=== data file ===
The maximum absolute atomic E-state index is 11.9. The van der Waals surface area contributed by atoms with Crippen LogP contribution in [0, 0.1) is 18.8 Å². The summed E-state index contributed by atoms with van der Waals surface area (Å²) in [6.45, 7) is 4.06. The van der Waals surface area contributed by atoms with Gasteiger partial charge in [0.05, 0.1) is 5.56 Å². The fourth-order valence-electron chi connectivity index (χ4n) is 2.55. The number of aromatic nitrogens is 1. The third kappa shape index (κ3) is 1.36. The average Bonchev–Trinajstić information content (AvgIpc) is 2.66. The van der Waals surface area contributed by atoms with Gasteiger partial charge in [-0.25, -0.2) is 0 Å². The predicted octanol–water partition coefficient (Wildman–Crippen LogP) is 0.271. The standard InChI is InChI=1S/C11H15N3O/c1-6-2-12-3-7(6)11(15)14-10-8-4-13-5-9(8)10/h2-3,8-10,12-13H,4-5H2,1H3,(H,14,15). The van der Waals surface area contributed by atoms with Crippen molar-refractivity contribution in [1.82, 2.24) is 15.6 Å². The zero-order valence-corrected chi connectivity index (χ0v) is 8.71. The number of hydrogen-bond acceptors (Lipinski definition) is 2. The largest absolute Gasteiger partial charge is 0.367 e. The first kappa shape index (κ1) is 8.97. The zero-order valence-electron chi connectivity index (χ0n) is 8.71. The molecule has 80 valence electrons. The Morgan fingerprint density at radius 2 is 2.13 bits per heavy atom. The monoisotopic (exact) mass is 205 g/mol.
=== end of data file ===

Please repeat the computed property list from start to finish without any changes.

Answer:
The maximum absolute atomic E-state index is 11.9. The van der Waals surface area contributed by atoms with Crippen LogP contribution in [0, 0.1) is 18.8 Å². The summed E-state index contributed by atoms with van der Waals surface area (Å²) in [6.45, 7) is 4.06. The van der Waals surface area contributed by atoms with Gasteiger partial charge in [0.05, 0.1) is 5.56 Å². The fourth-order valence-electron chi connectivity index (χ4n) is 2.55. The number of aromatic nitrogens is 1. The third kappa shape index (κ3) is 1.36. The average Bonchev–Trinajstić information content (AvgIpc) is 2.66. The van der Waals surface area contributed by atoms with Gasteiger partial charge in [-0.25, -0.2) is 0 Å². The predicted octanol–water partition coefficient (Wildman–Crippen LogP) is 0.271. The standard InChI is InChI=1S/C11H15N3O/c1-6-2-12-3-7(6)11(15)14-10-8-4-13-5-9(8)10/h2-3,8-10,12-13H,4-5H2,1H3,(H,14,15). The van der Waals surface area contributed by atoms with Crippen molar-refractivity contribution in [1.82, 2.24) is 15.6 Å². The zero-order valence-corrected chi connectivity index (χ0v) is 8.71. The number of hydrogen-bond acceptors (Lipinski definition) is 2. The largest absolute Gasteiger partial charge is 0.367 e. The first kappa shape index (κ1) is 8.97. The zero-order valence-electron chi connectivity index (χ0n) is 8.71. The molecule has 80 valence electrons. The Morgan fingerprint density at radius 2 is 2.13 bits per heavy atom. The monoisotopic (exact) mass is 205 g/mol.